1- General requirement courses:
GR101- Independent Study Skills - 10 points/ 3 credit hours
This course aims at helping students develop a wide range of effective study techniques and strategies necessary to help them succeed in their university studies. It focuses on note-taking and making use of different study media, writing reports, using study resource materials and references and preparing for examinations.
This is a 12-week course that provides an introduction to computing and the on-line world. Students learn about software applications such as word processing, databases and electronic mail. They take part in on-line discussions, search the web and author simple web pages using HTML. This course is taught entirely on-line. The total teaching and assessment material is published on the course web site, to which only registered students have access. Students work both individually and in groups with fellow students on collaborative projects, supported by a personal tutor.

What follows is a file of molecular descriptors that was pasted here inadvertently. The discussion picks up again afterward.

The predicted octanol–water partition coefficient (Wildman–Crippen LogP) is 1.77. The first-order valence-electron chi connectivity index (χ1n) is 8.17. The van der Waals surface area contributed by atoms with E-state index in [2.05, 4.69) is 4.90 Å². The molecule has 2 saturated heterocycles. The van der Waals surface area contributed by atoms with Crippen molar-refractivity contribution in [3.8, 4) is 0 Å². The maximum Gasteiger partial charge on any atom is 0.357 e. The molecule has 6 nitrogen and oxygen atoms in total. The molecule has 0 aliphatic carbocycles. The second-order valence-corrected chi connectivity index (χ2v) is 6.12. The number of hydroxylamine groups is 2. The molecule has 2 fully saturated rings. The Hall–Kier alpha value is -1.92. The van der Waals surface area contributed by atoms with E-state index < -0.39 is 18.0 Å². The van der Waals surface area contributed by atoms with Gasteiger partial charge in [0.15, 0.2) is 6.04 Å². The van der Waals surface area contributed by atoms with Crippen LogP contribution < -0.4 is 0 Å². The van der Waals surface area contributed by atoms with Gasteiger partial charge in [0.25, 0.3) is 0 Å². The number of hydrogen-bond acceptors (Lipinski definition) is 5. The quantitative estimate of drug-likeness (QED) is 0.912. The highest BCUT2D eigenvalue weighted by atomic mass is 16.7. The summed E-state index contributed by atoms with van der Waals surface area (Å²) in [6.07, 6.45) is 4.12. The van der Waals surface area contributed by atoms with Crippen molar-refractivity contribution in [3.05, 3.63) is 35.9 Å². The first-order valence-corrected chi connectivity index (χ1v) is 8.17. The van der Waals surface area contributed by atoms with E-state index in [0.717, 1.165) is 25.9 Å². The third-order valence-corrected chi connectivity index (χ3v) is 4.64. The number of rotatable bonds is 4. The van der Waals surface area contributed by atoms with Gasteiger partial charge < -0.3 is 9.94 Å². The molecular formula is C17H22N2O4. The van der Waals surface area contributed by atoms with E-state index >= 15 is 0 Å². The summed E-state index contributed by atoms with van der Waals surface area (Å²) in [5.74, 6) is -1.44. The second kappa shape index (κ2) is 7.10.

AR111 - Arabic Communication Skills I - 10 points / 3 credit hours
This course aims at consolidating the students' skills and competence in listening comprehension, reading comprehension and writing Arabic. It also aims at introducing the students to the basics of Arabic syntax and literary appreciation.
AR112 - Arabic Communication Skills II - 10 points / 3 credit hours
This course builds on and extends the knowledge and skills developed in AR111 and introduces the students to different aspects of Arab culture as reflected in the writings of leading figures, both old and new. It also trains the students in research methodology and report writing.
EL111 - English Communication Skills I - 10 points / 3 credit hours